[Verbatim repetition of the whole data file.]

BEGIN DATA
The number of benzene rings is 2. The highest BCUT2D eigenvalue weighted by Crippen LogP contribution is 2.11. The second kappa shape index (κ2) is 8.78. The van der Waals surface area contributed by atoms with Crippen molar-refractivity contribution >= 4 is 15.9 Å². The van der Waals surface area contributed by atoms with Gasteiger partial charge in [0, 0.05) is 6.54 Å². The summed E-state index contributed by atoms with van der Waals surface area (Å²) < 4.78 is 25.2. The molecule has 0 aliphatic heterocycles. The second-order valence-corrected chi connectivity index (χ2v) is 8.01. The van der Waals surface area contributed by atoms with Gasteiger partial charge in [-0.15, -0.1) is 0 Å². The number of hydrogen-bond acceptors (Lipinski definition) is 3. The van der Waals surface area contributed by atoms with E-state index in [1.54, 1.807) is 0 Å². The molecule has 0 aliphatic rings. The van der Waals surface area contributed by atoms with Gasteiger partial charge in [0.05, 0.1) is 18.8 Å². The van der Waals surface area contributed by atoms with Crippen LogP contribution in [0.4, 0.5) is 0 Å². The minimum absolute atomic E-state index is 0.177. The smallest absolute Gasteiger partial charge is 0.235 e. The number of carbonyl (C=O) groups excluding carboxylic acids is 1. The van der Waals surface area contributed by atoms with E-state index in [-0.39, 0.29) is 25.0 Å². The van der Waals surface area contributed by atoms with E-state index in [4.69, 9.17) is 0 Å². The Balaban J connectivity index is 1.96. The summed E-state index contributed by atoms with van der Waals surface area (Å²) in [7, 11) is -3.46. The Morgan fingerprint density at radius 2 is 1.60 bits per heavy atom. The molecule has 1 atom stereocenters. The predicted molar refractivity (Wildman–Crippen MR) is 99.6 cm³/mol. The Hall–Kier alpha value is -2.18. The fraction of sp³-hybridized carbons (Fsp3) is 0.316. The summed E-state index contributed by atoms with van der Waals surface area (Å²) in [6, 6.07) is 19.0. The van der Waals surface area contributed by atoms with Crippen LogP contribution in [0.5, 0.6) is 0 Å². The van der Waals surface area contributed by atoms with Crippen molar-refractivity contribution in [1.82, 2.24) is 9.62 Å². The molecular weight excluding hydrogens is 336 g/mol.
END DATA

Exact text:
The number of benzene rings is 2. The highest BCUT2D eigenvalue weighted by Crippen LogP contribution is 2.11. The second kappa shape index (κ2) is 8.78. The van der Waals surface area contributed by atoms with Crippen molar-refractivity contribution >= 4 is 15.9 Å². The van der Waals surface area contributed by atoms with Gasteiger partial charge in [0, 0.05) is 6.54 Å². The summed E-state index contributed by atoms with van der Waals surface area (Å²) < 4.78 is 25.2. The molecule has 0 aliphatic heterocycles. The second-order valence-corrected chi connectivity index (χ2v) is 8.01. The van der Waals surface area contributed by atoms with Gasteiger partial charge in [-0.15, -0.1) is 0 Å². The number of hydrogen-bond acceptors (Lipinski definition) is 3. The van der Waals surface area contributed by atoms with E-state index in [1.54, 1.807) is 0 Å². The molecule has 0 aliphatic rings. The van der Waals surface area contributed by atoms with Gasteiger partial charge in [0.05, 0.1) is 18.8 Å². The van der Waals surface area contributed by atoms with Crippen LogP contribution in [0.4, 0.5) is 0 Å². The minimum absolute atomic E-state index is 0.177. The smallest absolute Gasteiger partial charge is 0.235 e. The number of carbonyl (C=O) groups excluding carboxylic acids is 1. The van der Waals surface area contributed by atoms with E-state index in [-0.39, 0.29) is 25.0 Å². The van der Waals surface area contributed by atoms with E-state index in [4.69, 9.17) is 0 Å². The Balaban J connectivity index is 1.96. The summed E-state index contributed by atoms with van der Waals surface area (Å²) in [7, 11) is -3.46. The Morgan fingerprint density at radius 2 is 1.60 bits per heavy atom. The molecule has 1 atom stereocenters. The predicted molar refractivity (Wildman–Crippen MR) is 99.6 cm³/mol. The Hall–Kier alpha value is -2.18. The fraction of sp³-hybridized carbons (Fsp3) is 0.316. The summed E-state index contributed by atoms with van der Waals surface area (Å²) in [6, 6.07) is 19.0. The van der Waals surface area contributed by atoms with Crippen LogP contribution in [0.5, 0.6) is 0 Å². The van der Waals surface area contributed by atoms with Crippen molar-refractivity contribution in [1.82, 2.24) is 9.62 Å². The molecular weight excluding hydrogens is 336 g/mol.